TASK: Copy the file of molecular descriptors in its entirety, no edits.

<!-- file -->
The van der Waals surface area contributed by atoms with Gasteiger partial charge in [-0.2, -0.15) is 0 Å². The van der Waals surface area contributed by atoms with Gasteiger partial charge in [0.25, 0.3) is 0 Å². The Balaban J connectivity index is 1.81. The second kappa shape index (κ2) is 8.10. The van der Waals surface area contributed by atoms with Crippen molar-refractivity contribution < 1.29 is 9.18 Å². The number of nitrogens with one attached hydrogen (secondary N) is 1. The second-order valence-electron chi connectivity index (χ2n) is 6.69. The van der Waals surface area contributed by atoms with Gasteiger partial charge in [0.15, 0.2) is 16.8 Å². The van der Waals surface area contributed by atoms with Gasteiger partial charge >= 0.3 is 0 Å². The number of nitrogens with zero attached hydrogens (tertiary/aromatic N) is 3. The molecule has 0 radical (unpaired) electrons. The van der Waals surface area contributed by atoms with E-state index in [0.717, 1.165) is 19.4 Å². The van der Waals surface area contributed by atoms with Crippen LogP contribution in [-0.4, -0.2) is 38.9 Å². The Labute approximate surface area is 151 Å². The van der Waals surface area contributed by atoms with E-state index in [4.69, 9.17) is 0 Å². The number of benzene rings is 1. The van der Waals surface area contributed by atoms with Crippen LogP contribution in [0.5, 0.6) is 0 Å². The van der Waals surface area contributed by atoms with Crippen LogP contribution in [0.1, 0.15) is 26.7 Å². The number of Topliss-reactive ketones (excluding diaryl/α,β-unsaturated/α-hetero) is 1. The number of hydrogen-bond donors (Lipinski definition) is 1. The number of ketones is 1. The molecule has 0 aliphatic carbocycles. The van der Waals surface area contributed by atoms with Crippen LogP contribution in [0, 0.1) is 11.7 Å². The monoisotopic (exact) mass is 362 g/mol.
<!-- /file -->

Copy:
The van der Waals surface area contributed by atoms with Gasteiger partial charge in [-0.2, -0.15) is 0 Å². The van der Waals surface area contributed by atoms with Gasteiger partial charge in [0.25, 0.3) is 0 Å². The Balaban J connectivity index is 1.81. The second kappa shape index (κ2) is 8.10. The van der Waals surface area contributed by atoms with Crippen molar-refractivity contribution < 1.29 is 9.18 Å². The number of nitrogens with one attached hydrogen (secondary N) is 1. The second-order valence-electron chi connectivity index (χ2n) is 6.69. The van der Waals surface area contributed by atoms with Gasteiger partial charge in [0.15, 0.2) is 16.8 Å². The van der Waals surface area contributed by atoms with Gasteiger partial charge >= 0.3 is 0 Å². The number of nitrogens with zero attached hydrogens (tertiary/aromatic N) is 3. The molecule has 0 radical (unpaired) electrons. The van der Waals surface area contributed by atoms with E-state index in [0.717, 1.165) is 19.4 Å². The van der Waals surface area contributed by atoms with Crippen LogP contribution in [-0.4, -0.2) is 38.9 Å². The Labute approximate surface area is 151 Å². The van der Waals surface area contributed by atoms with E-state index in [4.69, 9.17) is 0 Å². The number of benzene rings is 1. The van der Waals surface area contributed by atoms with Crippen LogP contribution in [0.5, 0.6) is 0 Å². The van der Waals surface area contributed by atoms with Crippen LogP contribution in [0.1, 0.15) is 26.7 Å². The number of Topliss-reactive ketones (excluding diaryl/α,β-unsaturated/α-hetero) is 1. The number of hydrogen-bond donors (Lipinski definition) is 1. The number of ketones is 1. The molecule has 0 aliphatic carbocycles. The van der Waals surface area contributed by atoms with Crippen LogP contribution in [0, 0.1) is 11.7 Å². The monoisotopic (exact) mass is 362 g/mol.